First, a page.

How to chose a workstation

One of the most common question that I see on forums is “what graphic card should I buy for faster in order to lower my rendering times?” It seems like many people don’t know what computer parts contribute to performance increase of certain actions.

Although I am not a “tech geek”, I know the basic principles that I need to have in mind when acquiring a workstation so I will try to illustrate them here.

Remember, these are only general guidelines, and are meant to be “a starting point” for making a decision regarding the choice for the main components of a workstation (CPU, Ram, Graphic card).

The CPU
The processor is the part responsible for rendering. The faster the CPU, the lower the rendering times.

*A little bit of history (you can skip this part, if you are in a hurry)
Until a few years ago, the CPU’s performance was directly measured in MHZ. However, since AMD athlon appeared, it has started to generate a lot of confusion; the AMD processors were comparable in terms of performance with the ones provided by Intel, and at the same time, they functioned at a lower clock frequency (less MHZ, same performance). Further more, the AMD products were considerably cheaper.
However, Intel still managed to be the choice for people that wanted the most powerful CPUs on the market and did not care too much about the price.
The first real hit that blew Intel away happened about 2 years ago, when AMD launched their dual core processor (X2) for the desktop market, followed shortly by the new opterons based on the same technology for the server and workstation segment. It was probably the first time in history when Intel was seriously threatened. They tried to counter-attack with their own dual-core line of CPUs, but the benchmarks showed that they were nowhere near the AMD products in terms of performance.
So until recently, AMD has been the leader of the game. Intel took the crown back when they launched the core2 duo (originally based on the technology used for their laptop processors).

Why did I bring this up? The point that I was trying to make is that now, there is no real unit to measure a CPU’s performance, so you always need to visit a lot of hardware dedicated websites and analyze the benchmarks.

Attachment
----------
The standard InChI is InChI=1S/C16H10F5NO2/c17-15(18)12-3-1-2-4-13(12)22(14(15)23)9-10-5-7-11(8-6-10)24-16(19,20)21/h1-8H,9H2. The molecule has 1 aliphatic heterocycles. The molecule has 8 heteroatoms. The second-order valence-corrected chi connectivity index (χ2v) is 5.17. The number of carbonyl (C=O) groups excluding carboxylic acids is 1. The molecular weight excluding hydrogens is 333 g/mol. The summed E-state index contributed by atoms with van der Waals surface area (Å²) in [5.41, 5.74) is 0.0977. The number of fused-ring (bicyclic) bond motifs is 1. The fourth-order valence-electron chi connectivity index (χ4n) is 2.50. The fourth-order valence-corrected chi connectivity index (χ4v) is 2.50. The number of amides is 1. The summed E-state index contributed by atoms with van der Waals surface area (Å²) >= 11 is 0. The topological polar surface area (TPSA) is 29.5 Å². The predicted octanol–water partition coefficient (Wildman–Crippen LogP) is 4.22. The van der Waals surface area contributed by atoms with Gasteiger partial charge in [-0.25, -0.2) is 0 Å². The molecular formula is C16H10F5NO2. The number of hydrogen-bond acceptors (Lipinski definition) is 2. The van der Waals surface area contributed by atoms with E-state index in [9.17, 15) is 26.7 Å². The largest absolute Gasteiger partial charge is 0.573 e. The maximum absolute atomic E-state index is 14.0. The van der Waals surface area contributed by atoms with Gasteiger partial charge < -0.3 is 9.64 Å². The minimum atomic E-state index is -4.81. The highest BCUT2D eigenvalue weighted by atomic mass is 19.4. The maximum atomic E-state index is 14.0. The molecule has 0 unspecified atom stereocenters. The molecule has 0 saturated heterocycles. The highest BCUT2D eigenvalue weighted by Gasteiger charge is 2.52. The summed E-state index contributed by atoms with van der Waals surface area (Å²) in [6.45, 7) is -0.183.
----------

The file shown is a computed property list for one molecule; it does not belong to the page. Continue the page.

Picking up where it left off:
At the moment, the best option for CPUs comes from Intel (for 3d rendering purposes).

The xeon series:
The advantage of using Xeon processors is that you can have 2 of them on the same mainboard, which translates in double performance regarding rendering times. This way you can have the power of up to 8 single processors, all merged into 1 workstation (2 x 1 quad core xeon processor)
However, the main disadvantage is that the other parts (memories and mainboards especially) are more expensive than those for desktop systems.

Top products:
Quad core:5355, 5345, 5335
Dual core: 5160, 5150, 5150 , 5140, 5130
*all of them are a better in 3d rendering applications, than their direct competitors from AMD (the opteron series).

The desktop series:
The main difference between xeon processor designed for workstations and servers and the “ordinary” desktop processors is the fact that you can not use 2 desktop processors on the same mainboard. Other than that, the performance between the two types is almost the same.

Top products
quad core: QX6700, Q6600
dual core: X6800, E6700, E6600, E6400
*again, for 3d rendering these are better than their direct competitors from AMD

RAM memory
Although this is not as important as the CPU for the rendering speed, it becomes a crucial factor if you work with very large 3d scenes. While rendering, if ram memory is not enough, the software will you use hard disk space, which will slow things down, and even cause crashes.

Some things that you need to have in mind when buying ram:

-capacity – the higher the better. Given the fact that the slots available on the mainboard are limited, you may want to consider acquiring 1 memory stick of 2 GB instead of 2 x 1 GB (for example); it will make things easier if you want to upgrade later.

-latency (CAS): the lower the better;

-frequency (expressed in MHZ) – the higher the better

-ECC registered or not? – if you are like me, you don’t even want to know what this means. All you need to know is that ECC registered memory is for dual processor platforms, while non-eCC is for standard desktop systems.

The graphic card
This one is responsible for the speed in viewport navigation. IT HAS NOTHING TO DO WITH RENDERING TIMES!
There is also an ongoing battle here between the 2 majors players in this field (nvidia vs ati). However, unlike in CPU’s case, you can’t go wrong by picking whatever the most popular graphic card for your budget is, no matter the producer.

As I said at the beginning of the article, these are only general guidelines but at least, now you have an idea regarding which parts of the computer is responsible for rendering and which part increases your viewport navigation speed so you know what you should look for when doing further research.
If you feel like adding something to what I have written above, please be my guest!

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4 Comments
  1. Berna says:

    Thank you, I study architecture and I’m amazed of how all this time I was always complaining about the graphic card.
    Now I’m just ashamed haha.. but thanks a lot!!!

  2. Dadi Dindul says:

    i usually purchased my systems with either of the two….ATI or Nvidia…the last one i bought was had an error….it didnt come with any but only the onboard intel card…..

    like u said, i noticed the systems rendered at the same speed but had glitches while modelling on the viewport navigation…..

    thanx really,…

  3. Yaser says:

    of course todat the CPU is not the only important hardware for rendering, as you know the GPU (VGA)
    is going to play an important role to reduce rendering time

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